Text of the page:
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For lighting designer Hailey Verbonac, Indigenous design is in the details

iPhoto caption: Space Girl production shot by Joey Senft.
/By / Jan 19, 2024

Hailey Verbonac is a trailblazing designer — and budding rap lyricist. 

At least that’s the case with regard to his work on Space Girl, a new play by Frances Koncan that Prairie Theatre Exchange is presenting digitally following a live run in 2023. Koncan’s play follows Lyra — the titular space girl — as she travels from the moon to Earth and back again, on a zany quest to charge her phone and revive her waning influencer status. Verbonac was the production’s lighting designer, as well as assistant set and video designer to Andy Moro. The role of lyricist came up unexpectedly. 

“Frances loves Succession, the television series,” explained Verbonac. “There’s an episode of Succession where one of the characters does a really awkward rap.” In rehearsal, the creative team decided that one of Space Girl’s antagonists — the brooding influencer Max, who leads an attack against Lyra’s lunar home — could use a rap of his own. “Someone started saying it as a joke, and then it became a serious thing,” said Verbonac. He ended up co-writing lyrics with Justin Otto, who plays Max in the production. 

“I asked for co-rap writer to be my primary credit, but PTE would not do that, and that was very disappointing to me,” he joked. “It’s what I’m most proud of on the show, actually.”

Verbonac certainly has a lot to be proud of as a multi-hyphenate designer: the intergalactic world he helped create in Space Girl is gorgeous to behold. When I spoke with him on Zoom, we focused on how he approaches the often under-appreciated craft of lighting.

One of the key responsibilities of a lighting designer, he told me, is to “flow with how the [overall] design is going. Very rarely do I find that lighting leads the thought in design.” Verbonac took his design cues from the colours and shapes in Andy Moro’s set. He decided that for the play’s moon-world, the colours would be “more LED, more neon, more unnatural,” and “the lines…harsher and brighter compared to when we get to Earth.” Verbonac likes to build light renderings in advance of rehearsal, “to paint out how I want things to feel.”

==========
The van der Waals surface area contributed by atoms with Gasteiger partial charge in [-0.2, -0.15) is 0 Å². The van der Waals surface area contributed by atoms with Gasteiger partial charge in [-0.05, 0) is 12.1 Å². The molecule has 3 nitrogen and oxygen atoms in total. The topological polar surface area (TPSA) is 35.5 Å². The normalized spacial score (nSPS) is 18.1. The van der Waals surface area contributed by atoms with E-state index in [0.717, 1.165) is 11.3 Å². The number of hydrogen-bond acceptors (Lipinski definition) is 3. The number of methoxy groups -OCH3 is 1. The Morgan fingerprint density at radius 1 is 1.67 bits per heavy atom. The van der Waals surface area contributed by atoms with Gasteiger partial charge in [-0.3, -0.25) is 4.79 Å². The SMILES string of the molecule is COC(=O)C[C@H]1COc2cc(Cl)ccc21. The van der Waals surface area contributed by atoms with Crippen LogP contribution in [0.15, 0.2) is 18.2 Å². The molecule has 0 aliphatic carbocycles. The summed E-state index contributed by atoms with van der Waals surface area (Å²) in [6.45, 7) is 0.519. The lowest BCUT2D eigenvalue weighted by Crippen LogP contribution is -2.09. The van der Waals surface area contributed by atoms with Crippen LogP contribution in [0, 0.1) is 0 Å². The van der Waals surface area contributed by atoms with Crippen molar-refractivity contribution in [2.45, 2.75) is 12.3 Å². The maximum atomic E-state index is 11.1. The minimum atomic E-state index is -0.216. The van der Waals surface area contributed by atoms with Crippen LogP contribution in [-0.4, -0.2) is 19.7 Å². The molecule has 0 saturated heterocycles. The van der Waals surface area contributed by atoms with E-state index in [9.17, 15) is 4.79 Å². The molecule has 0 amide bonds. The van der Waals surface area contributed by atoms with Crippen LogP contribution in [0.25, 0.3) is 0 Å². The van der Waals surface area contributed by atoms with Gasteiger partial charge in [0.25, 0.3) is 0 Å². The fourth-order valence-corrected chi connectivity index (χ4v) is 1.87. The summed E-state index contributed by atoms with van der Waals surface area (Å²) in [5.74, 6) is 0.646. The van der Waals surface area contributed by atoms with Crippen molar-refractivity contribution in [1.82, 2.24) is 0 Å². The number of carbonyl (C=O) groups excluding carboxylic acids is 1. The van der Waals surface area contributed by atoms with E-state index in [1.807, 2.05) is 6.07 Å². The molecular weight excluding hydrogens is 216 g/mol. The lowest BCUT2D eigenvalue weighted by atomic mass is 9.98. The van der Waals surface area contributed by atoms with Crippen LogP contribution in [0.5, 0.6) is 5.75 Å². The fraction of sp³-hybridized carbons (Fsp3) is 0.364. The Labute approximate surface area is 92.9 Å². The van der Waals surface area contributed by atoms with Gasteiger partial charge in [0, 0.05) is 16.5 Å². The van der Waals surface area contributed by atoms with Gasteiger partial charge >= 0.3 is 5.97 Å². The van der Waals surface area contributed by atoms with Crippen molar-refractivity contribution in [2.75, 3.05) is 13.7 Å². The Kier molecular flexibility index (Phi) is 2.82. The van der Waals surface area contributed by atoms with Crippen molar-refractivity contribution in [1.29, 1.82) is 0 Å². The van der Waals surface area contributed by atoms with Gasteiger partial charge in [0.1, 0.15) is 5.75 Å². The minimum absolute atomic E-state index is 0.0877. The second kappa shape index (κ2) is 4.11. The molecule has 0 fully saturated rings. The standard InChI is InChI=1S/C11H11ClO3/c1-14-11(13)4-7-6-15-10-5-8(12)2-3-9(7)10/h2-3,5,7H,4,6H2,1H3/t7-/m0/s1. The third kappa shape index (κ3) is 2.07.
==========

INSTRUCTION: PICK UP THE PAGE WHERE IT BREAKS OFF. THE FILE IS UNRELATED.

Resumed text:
The reference to painting isn’t just a metaphor: Verbonac also has a visual arts practice that directly informs his design work. “I take a very painterly approach to lights,” he told me. “Each moment, each second stage, each light cue is, in my mind, a painting.”

His preferred medium is watercolour. Besides the fact that watercolour “is an easier medium to travel with than oil and acrylic,” Verbonac sees an unexpected connection between watercolour and lighting, “in an inverted way.”

He explained that “when you’re painting with watercolour, the white of the paper is the whitest you’re going to get. You don’t paint white. You paint shadows and you paint around the white, so you have to plan everything for that.”

With lighting, on the other hand, “the darkest the stage is going to get is no light,” he continued. “You’re painting the highlights and bright spots, and everything you haven’t painted is the shadows.”

What does Verbonac think that balance looks like?

“As a designer, you never want to distract from the story,” he answered. “Sometimes, what would be the prettiest lighting isn’t always the best for the piece.” He used another painting metaphor: “this really cool little tree right here is making the painting worse, so we’ve got to take out the tree.”